Hazard Analysis and Critical Control Points (HACCP)

HACCP is a systematic method for the identification, assessment and control of safety hazards. Such hazards are defined as biological, chemical, or physical agents or operations that are reasonably likely to cause illness or injury if not controlled. In the manufacture of certain antibiotics, or other highly active pharmaceuticals, together with operations such as fluidbed drying, granulation is an example of hazard unit operations. The use of inflammable solvents (solutions) and certain laboratory operations may also constitute hazards.

HACCP is a tool to assess hazards and establish control systems that focus on prevention rather than relying on corrective action based on end product testing.

Principle Of HACCP

The HACCP system is based on seven principles.

  • Conduct a hazard analysis.
  • Determine the critical control points (CCPs) through Process Mapping.
  • Establish target levels and critical limit(s).
  • Establish a system to monitor the CCPs.
  • Establish the corrective action to be taken when monitoring indicates that a particular CCP is not under control.
  • Establish procedures to verify that the HACCP system is working effectively.
  • Establish documentation concerning all procedures and keep records appropriate to these principles and their application.

Application Of HACCP

The application of HACCP principles consists of the following stages:-

  • Assemble a HACCP team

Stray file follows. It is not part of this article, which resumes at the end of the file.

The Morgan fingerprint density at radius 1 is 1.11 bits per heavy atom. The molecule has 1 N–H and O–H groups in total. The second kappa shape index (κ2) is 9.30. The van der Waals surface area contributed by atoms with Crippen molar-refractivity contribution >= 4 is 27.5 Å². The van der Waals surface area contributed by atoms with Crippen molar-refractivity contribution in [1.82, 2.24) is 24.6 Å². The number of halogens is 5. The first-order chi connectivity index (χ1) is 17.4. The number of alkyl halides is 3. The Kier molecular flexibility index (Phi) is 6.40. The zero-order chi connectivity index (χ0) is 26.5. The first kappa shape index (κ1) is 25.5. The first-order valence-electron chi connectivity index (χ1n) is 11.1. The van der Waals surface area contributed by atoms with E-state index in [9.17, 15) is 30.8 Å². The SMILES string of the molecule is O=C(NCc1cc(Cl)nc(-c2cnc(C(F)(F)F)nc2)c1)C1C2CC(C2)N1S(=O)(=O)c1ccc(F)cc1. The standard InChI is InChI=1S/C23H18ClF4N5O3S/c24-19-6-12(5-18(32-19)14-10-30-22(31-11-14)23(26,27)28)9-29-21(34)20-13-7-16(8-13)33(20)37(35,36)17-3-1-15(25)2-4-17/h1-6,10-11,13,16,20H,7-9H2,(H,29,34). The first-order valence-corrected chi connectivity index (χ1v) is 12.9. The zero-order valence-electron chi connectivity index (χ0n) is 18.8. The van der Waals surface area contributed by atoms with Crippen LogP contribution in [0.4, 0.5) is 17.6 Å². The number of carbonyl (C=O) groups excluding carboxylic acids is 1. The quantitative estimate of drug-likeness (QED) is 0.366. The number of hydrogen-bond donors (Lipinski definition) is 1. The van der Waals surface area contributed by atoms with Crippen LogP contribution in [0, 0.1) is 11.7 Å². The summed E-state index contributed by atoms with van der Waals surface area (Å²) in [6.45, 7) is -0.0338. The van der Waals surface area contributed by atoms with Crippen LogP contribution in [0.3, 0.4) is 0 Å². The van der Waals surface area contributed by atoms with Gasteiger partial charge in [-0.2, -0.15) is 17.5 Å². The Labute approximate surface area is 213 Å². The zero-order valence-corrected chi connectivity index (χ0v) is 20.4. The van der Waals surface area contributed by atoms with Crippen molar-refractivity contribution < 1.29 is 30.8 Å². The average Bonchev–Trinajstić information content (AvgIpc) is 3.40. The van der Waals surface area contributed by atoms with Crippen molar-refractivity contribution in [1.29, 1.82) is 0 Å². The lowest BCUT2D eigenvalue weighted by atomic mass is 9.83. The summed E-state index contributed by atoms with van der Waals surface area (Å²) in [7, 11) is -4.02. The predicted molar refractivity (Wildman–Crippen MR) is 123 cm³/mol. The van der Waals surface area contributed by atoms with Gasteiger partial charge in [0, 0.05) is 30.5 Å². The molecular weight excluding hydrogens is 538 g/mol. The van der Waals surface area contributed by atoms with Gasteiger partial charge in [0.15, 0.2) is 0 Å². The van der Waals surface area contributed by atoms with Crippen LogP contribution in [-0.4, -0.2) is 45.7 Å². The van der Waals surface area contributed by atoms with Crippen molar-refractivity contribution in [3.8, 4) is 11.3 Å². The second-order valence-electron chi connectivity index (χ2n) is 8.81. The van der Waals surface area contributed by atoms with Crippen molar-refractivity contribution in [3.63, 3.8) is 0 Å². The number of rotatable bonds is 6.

• Describe the product and process
  • Identify the intended use
  • Construct a flow diagram
  • On-site confirmation of flow diagram
  • List all Potential hazards associated with each step, conduct a hazard analysis, and consider any measures to control identified hazards
  • Determine critical control points
  • Establish critical limit for each CCP
  • Establish corrective actions
  • Establish a monitoring system for each CCP
  • Establish verification procedure
  • Establish documentation & record keeping

Quality Risk Management As A Part of Development

  • To design a quality product and its manufacturing process to consistently deliver the intended performance of the product (ICH Q8)To enhance knowledge of product performance over a wide range of material attributes (e.g., particle size distribution, moisture content, flow properties), processing options, and process parameters
  • To assess the critical attributes of raw materials, solvents, active pharmaceutical ingredient (API) starting materials, APIs, excipients, or packaging materials
  • To establish appropriate specifications, identify critical process parameters, and establish manufacturing controls (e.g., using information from pharmaceutical development studies regarding the clinical significance of quality attributes and the ability to control them during processing)
  • To decrease variability of quality attributes:
    • reduce product and material defects
    • reduce manufacturing defects
  • To assess the need for additional studies (e.g., bioequivalence, stability) relating to scale up and technology transfer


  1. Process Mapping for Quality Rick Management.
  2. Quality Rick Management through HACCP.


  1. Quality Assurance of Pharmaceuticals. A compendium of guidelines and related materials. Volume2. Good manufacturing practices and inspection. Geneva, World Health Organization,1999.


This SOP has to be distributed in below mentioned Departments:-